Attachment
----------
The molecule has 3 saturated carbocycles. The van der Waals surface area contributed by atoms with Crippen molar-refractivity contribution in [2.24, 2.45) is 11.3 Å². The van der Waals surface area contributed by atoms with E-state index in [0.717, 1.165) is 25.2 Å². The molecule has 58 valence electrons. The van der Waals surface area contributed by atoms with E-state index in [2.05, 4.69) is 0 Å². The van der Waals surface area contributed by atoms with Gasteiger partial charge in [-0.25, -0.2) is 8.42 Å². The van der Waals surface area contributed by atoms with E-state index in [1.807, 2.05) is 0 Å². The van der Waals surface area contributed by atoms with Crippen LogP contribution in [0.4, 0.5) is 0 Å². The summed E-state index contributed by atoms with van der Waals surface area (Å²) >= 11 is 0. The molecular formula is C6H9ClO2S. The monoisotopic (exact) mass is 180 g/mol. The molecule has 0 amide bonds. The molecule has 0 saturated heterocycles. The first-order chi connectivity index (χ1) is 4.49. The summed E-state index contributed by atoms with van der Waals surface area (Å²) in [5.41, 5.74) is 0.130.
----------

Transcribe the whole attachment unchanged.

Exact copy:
The molecule has 3 saturated carbocycles. The van der Waals surface area contributed by atoms with Crippen molar-refractivity contribution in [2.24, 2.45) is 11.3 Å². The van der Waals surface area contributed by atoms with E-state index in [0.717, 1.165) is 25.2 Å². The molecule has 58 valence electrons. The van der Waals surface area contributed by atoms with E-state index in [2.05, 4.69) is 0 Å². The van der Waals surface area contributed by atoms with Gasteiger partial charge in [-0.25, -0.2) is 8.42 Å². The van der Waals surface area contributed by atoms with E-state index in [1.807, 2.05) is 0 Å². The van der Waals surface area contributed by atoms with Crippen LogP contribution in [0.4, 0.5) is 0 Å². The summed E-state index contributed by atoms with van der Waals surface area (Å²) >= 11 is 0. The molecular formula is C6H9ClO2S. The monoisotopic (exact) mass is 180 g/mol. The molecule has 0 amide bonds. The molecule has 0 saturated heterocycles. The first-order chi connectivity index (χ1) is 4.49. The summed E-state index contributed by atoms with van der Waals surface area (Å²) in [5.41, 5.74) is 0.130.